I was thinking about how to write this story and I thought what if all of Dad’s claims were the real deal and it was “everyone else” who was living a lie? I decided to make it so and came up with “Quantum Leap,” the story about a man who “leaped” in and out of different lives and was powerless to prevent the phenomenon from happening. The result was a character who lived a lot of experiences – many more than the average bear. The character in “Quantum Leap” starts out as an astronaut, a pure fantasy role for most people. Sam holds a degree in molecular biology as well as being a first-rate pilot in the Air Force. In addition, he holds a degree in electrical engineering as if the first two weren’t enough. This is inspired by my father, who claimed to hold two degrees in his life: One in Electronics & Electrical Instrumentation and the other in Electrical Engineering. The truth is that he didn’t have any degrees though he did go to trade school to become an electrician. Dad had never claimed to be an astronaut but I thought that it was fetching enough . . . unbelievable. And then there was Adrienne. Dad had been married seven times in real life and Mother once told me that he liked to have a “mistress on the side.” Adrienne was that mistress . . . someone who was not taken by another man but she was also someone who was not interested in marrying again.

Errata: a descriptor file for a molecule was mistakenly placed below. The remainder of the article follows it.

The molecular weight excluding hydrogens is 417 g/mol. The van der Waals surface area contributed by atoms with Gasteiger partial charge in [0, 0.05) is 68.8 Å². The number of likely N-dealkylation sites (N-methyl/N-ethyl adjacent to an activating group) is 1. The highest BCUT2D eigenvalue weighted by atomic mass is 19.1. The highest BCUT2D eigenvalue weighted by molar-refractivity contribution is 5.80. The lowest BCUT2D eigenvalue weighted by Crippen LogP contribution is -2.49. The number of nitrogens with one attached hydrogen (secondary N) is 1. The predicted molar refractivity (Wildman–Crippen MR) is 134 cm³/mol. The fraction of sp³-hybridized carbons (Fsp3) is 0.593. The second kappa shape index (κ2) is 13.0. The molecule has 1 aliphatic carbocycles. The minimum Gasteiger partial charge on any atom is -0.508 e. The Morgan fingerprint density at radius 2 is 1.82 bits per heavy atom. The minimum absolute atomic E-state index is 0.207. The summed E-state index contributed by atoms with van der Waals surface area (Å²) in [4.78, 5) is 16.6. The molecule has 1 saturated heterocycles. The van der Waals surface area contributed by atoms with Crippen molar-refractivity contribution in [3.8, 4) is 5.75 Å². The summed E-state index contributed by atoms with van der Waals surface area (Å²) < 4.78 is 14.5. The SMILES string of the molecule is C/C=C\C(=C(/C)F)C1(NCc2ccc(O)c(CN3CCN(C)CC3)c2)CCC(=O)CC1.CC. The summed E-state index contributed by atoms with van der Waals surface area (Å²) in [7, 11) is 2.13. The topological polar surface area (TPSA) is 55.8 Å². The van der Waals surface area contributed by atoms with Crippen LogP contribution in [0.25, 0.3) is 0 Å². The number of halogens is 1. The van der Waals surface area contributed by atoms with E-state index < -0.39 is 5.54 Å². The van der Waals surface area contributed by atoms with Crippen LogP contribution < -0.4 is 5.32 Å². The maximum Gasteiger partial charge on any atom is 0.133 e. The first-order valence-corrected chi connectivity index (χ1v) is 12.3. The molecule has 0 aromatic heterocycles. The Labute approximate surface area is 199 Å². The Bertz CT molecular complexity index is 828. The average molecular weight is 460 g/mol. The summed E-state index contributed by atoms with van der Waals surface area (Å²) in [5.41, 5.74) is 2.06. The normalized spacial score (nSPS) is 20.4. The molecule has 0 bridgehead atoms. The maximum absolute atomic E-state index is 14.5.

The next life for the Quantum Leap character was a telephone lineman. Glen Campbell’s “Wichita Lineman” was the catalyst for this character. It is one of my favorite Campbell songs and I still enjoy going to “You Tube” to listen to it. The profession seems like an honest, simple, blue-collar job and it reminds me of the job Dad had when I was growing up. He was an electrician and he had his own business. It was a good living and he seemed to live a good life as a family man while he had that occupation. Although that life had its rewards it didn’t seem enough to ground him. The lush green prairie that the lineman looked down to see compares with the attitude that Dad seemed to always have about life: “The grass is always greener on the other side of the hill.” Dad always had a need to start anew: a new state, a new town, a new job, a new wife, new children, new furniture, & new surroundings. He would come back to his family now and then, for a visit it seemed, and then he would go out in search of something else. He was a restless man.